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Southern Miss Geographers Studying Impact of Hurricanes in Central America

See Similarities, Differences with Katrina

Contact Christopher Mapp (601) 266-4497

HATTIESBURG -- Inhabitants of Third World nations may be better suited to cope with a natural disaster in some ways than their industrialized counterparts, say scientists at the University of Southern Mississippi.

Two geographers who spent their summer studying how hurricanes affect the people of the Miskito Coast in Central America say similar patterns emerge between cultures after a catastrophe. However, because their lifestyles are not as dependent on modern amenities, agrarian cultures tend to better handle inconveniences that could prove life-threatening in the industrialized world.

“You see the same patterns both here and there,” said geography professor Dr. David Cochran, referring to the people affected in the Gulf Coast by Hurricane Katrina and those of the remote Miskito Coast area in Honduras and Nicaragua. “People will often look to religion after a disaster, and some may think it happened as a result of their being ‘bad.’ As humans, we try to find the logic in a hurricane or make order out of what amounts to a random statistical occurrence.”

But while primitive societies may be more dependent on volunteerism and international aid for long-term recovery, in the period immediately after a disaster, their ability to live off the land helps them survive where industrialized nations often suffer.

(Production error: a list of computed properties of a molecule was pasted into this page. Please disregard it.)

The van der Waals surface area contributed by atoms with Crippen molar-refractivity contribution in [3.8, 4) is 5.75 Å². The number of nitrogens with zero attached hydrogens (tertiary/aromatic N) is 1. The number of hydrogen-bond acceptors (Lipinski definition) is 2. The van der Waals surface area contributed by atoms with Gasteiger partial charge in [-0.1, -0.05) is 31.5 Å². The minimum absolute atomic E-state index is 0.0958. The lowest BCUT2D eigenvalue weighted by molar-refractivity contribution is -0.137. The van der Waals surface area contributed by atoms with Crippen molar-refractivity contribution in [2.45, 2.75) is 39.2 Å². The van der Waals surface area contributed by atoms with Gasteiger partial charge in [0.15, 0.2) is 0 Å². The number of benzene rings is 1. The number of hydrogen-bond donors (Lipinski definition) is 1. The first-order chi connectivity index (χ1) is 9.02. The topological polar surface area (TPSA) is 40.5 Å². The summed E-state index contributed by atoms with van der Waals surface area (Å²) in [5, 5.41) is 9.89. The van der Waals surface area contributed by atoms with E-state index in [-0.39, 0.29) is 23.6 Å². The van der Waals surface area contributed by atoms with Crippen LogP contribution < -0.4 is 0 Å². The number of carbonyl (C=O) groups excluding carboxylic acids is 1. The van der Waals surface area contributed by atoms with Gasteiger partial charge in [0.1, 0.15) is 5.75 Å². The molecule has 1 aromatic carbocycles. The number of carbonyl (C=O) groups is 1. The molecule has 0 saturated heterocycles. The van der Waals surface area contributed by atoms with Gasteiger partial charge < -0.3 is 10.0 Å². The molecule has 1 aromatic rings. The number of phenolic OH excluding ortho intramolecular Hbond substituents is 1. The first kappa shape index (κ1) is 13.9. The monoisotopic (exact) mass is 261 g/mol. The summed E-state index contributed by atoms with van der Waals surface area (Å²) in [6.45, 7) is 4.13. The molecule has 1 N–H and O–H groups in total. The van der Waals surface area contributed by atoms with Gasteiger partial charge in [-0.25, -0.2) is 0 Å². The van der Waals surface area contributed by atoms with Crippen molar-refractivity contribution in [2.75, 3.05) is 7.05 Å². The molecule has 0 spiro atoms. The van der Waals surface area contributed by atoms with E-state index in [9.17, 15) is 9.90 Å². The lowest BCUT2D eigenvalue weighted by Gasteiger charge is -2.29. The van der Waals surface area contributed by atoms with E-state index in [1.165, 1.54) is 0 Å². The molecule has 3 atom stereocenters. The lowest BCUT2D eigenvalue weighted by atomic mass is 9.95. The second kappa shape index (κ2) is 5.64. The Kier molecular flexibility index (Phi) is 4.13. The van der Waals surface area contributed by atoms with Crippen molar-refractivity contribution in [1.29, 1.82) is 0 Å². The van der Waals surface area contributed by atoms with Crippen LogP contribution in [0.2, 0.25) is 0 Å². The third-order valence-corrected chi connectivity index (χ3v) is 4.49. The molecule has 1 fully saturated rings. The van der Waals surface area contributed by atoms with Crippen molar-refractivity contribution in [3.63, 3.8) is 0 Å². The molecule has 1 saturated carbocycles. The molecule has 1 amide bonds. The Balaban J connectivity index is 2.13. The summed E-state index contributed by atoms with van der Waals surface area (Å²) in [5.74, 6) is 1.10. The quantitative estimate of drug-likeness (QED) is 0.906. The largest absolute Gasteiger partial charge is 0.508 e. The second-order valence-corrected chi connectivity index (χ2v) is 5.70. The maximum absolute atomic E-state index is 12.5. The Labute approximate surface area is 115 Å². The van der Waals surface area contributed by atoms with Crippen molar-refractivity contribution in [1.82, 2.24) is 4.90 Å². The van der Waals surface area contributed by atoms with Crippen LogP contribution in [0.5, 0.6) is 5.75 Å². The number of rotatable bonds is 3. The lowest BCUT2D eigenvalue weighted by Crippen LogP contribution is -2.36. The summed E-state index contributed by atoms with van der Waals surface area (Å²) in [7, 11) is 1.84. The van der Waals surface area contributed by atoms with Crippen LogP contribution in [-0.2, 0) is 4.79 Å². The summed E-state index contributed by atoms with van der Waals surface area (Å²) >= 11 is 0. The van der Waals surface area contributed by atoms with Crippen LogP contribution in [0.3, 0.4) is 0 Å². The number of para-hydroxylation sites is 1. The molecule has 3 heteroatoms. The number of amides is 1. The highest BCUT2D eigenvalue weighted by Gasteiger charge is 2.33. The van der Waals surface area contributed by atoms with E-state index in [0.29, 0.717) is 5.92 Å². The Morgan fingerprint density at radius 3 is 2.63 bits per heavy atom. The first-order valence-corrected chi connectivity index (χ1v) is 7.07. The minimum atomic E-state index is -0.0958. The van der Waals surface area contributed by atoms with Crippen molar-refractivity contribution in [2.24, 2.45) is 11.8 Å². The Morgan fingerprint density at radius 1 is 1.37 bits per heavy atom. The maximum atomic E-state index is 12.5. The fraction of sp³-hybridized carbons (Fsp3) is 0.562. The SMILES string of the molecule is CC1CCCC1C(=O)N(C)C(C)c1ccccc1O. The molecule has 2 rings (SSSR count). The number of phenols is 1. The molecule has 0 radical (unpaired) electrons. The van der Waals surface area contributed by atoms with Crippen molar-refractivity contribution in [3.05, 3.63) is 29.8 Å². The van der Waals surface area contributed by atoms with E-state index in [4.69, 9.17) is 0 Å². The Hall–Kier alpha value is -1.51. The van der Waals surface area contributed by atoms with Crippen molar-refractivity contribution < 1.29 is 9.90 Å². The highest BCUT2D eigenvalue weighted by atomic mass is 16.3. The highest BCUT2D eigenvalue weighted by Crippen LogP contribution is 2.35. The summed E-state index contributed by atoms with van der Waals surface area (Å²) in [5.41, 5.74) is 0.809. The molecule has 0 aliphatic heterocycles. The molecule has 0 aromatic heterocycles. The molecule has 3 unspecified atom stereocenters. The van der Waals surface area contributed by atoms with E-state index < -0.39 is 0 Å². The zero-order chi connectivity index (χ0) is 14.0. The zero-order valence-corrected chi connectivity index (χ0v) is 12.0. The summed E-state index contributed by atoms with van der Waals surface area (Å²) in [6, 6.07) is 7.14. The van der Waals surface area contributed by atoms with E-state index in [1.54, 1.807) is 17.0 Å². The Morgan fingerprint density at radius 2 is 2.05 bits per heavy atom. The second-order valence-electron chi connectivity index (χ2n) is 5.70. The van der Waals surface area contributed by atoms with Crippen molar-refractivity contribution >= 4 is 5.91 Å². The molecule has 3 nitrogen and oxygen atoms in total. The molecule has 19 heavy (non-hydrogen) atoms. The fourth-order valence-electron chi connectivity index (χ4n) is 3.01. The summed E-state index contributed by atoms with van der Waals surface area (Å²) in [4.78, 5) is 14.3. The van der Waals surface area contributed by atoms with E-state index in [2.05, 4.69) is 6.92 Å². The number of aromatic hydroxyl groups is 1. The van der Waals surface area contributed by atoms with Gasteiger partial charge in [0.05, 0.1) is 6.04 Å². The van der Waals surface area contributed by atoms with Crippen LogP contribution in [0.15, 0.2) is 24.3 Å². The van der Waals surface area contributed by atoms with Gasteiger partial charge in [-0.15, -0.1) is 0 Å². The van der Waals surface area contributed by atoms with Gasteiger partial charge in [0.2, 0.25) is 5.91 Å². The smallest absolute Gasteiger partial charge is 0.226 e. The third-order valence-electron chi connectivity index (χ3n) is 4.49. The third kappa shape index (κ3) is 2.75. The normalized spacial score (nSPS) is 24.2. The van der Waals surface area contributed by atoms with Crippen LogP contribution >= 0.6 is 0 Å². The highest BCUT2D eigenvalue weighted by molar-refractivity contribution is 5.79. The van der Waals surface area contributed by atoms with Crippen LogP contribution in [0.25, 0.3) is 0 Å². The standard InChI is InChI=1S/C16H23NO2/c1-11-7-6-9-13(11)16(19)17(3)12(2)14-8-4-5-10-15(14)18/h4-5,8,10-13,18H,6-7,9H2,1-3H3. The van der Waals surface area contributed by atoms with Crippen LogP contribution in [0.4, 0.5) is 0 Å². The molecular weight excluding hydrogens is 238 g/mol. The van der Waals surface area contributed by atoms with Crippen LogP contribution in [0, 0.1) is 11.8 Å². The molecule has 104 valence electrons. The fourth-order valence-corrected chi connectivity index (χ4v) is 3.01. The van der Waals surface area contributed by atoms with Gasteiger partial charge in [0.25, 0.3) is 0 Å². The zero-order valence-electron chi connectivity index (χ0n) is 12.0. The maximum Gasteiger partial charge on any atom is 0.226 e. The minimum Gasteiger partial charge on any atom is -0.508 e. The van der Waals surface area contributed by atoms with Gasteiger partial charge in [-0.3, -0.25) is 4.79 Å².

“What are just amenities there are considered essentials here, like ice and air conditioning. If those things had continued to be deprived to Americans post-Katrina, people could have started dying. In the Miskito Coast, at the very worst the people could hop in their boats and catch fish in the rivers to survive,” Cochran said.

Dr. Cochran and Dr. Carl “Andy” Reese began a two-year, $107, 576 grant project this summer funded by the National Science Foundation.

Combining their areas of expertise -- physical and cultural geography -- the duo is first producing a long-term record of hurricanes in the region, dating back thousands of years. The team will then construct an oral history and mental maps of the most recent hurricanes, drawn from the local inhabitants’ personal accounts and memories collected this summer.

“This research will have direct relevance at the local, national and international levels and will assist with public education, awareness and institutional planning for future events,” Cochran said.

Reese began the process by taking sediment cores from the coastal lakes on the Miskito Coast. These sediment samples will allow him to read the “paleohurricane record” from the area.

“As hurricanes make landfall, their winds and corresponding storm surge carry sand from the beach and deposit it in the interior lagoons,” Reese said. “In the sediment core, you can find these over-washed sand layers, which will give you a good idea of the frequency of hurricanes over the past centuries. The question is if you find a sand layer that is three inches thick, how do you determine the magnitude of the hurricane and the impact it had on the people?”